Do not say, “Why is it that the former days were better than these?”
For it is not from wisdom that you ask about this. Eccl.7:10
We all have the habit of looking back to our pasts. At times, we glorify the past beyond what it deserves. Our childhood reminds us of the age of innocence and playfulness. We recall our adolescence with memories of adventures, first dates, proms, dreams, and youthfulness. The beginning of our careers seemed so hopeful; we had great plans of saving the world and making a name for ourselves. The time of courtship with our spouse was full of love and promise, as if life were being laid with foundations of health and joy and unity and harmony. We remember how we looked, how easy and simple everything seemed, and how much promise was ahead of us. We remember our wedding nights, the birth of our first children, our graduation days, our first jobs, our first big promotions, and on and on. Everything was full of hope, and the future seemed so bright!
But at some point in the journey, the dreams got shattered; the relationships were damaged; the body stopped being healthy and strong; the hopeful career did not turn out as hoped and planned; friends betrayed us; divorces happened; loved ones died; the person in the mirror did not impress us anymore; and no matter how hard we tried, it was never good enough! Despair set in. Memories of our past became painful and life lost its luster and shine. Where was God in all this? “How could he have promised so much and delivered so little?” we think to ourselves!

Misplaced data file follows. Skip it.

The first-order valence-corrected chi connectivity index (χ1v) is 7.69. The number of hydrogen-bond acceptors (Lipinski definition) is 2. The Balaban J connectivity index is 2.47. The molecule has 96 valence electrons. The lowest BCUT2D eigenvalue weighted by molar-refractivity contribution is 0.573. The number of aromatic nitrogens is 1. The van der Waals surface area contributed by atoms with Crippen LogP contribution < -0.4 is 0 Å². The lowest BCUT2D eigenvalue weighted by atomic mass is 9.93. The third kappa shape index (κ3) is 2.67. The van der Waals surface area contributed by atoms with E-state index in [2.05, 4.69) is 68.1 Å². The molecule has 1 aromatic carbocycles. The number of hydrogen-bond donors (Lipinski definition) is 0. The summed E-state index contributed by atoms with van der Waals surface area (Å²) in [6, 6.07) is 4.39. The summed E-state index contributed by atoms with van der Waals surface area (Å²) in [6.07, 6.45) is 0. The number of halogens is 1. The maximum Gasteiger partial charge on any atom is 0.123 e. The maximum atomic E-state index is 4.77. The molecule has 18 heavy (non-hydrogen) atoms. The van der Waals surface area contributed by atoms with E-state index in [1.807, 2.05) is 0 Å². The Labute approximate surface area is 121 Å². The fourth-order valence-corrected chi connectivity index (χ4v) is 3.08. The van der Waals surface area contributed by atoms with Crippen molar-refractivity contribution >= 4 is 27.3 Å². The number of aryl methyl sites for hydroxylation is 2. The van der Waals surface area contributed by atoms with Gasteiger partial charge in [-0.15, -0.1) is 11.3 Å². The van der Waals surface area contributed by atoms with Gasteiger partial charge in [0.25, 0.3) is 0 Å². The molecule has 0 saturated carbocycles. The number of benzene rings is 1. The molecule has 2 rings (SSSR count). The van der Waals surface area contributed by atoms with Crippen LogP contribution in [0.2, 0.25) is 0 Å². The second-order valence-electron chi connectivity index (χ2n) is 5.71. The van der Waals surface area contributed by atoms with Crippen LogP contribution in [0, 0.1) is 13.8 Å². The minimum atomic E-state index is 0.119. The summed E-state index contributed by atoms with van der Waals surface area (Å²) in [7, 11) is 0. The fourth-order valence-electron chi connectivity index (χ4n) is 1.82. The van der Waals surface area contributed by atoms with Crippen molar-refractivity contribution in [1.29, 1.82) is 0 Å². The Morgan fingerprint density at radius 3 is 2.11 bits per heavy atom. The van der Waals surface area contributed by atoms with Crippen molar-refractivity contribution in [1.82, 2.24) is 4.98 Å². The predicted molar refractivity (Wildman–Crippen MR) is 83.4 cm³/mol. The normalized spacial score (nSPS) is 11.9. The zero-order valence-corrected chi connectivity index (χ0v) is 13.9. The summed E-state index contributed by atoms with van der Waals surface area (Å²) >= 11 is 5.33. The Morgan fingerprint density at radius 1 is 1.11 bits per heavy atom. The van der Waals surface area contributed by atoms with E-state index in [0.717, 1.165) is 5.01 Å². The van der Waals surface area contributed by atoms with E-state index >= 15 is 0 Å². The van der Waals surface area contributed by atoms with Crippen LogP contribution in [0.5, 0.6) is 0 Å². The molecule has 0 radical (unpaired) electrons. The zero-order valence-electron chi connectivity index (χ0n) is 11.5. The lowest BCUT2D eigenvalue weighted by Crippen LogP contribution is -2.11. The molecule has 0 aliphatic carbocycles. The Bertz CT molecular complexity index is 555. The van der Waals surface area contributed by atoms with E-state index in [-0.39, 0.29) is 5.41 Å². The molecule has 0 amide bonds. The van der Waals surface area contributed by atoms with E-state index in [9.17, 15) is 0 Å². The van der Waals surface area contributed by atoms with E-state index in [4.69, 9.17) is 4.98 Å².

The Preacher is advising us, in the above text, that this is exactly the wrong way to perceive our lives. A wise person knows that life is full of ups and downs, and there is a season for everything (Eccl.3:1-8). The walk with God is a journey toward spiritual maturity: a walk that entails greater challenges, demands, and a tough work-out regimen to build our spiritual muscles. As one moves to a higher grade, one faces more difficult tests to pass and deeper truths to grasp. The walk with God is a journey, but not for the purpose of earthly pleasures. It is to conform us to the image of Christ, both the crucified Christ and the resurrected Christ. Godly wisdom and holiness do not come easily. They come as we “work out” our salvation with “fear and trembling” (Phil. 2:12) by the power of His Spirit, the working of His grace, and under His providential hand. God shows us darkness so that we may be able to recognize light. He takes us through valleys so that we may depend on Him and learn that He alone is our Savior. He takes away things to which we are attached so that we may cling only to Him and know that this life is transient and temporary. He brings us to face our own mortality that we may long for immortality with Him and in Him. Through this He makes us wise that we may thank Him for this moment and every other moment planned by a loving Father for His child (1 Thess.5:18).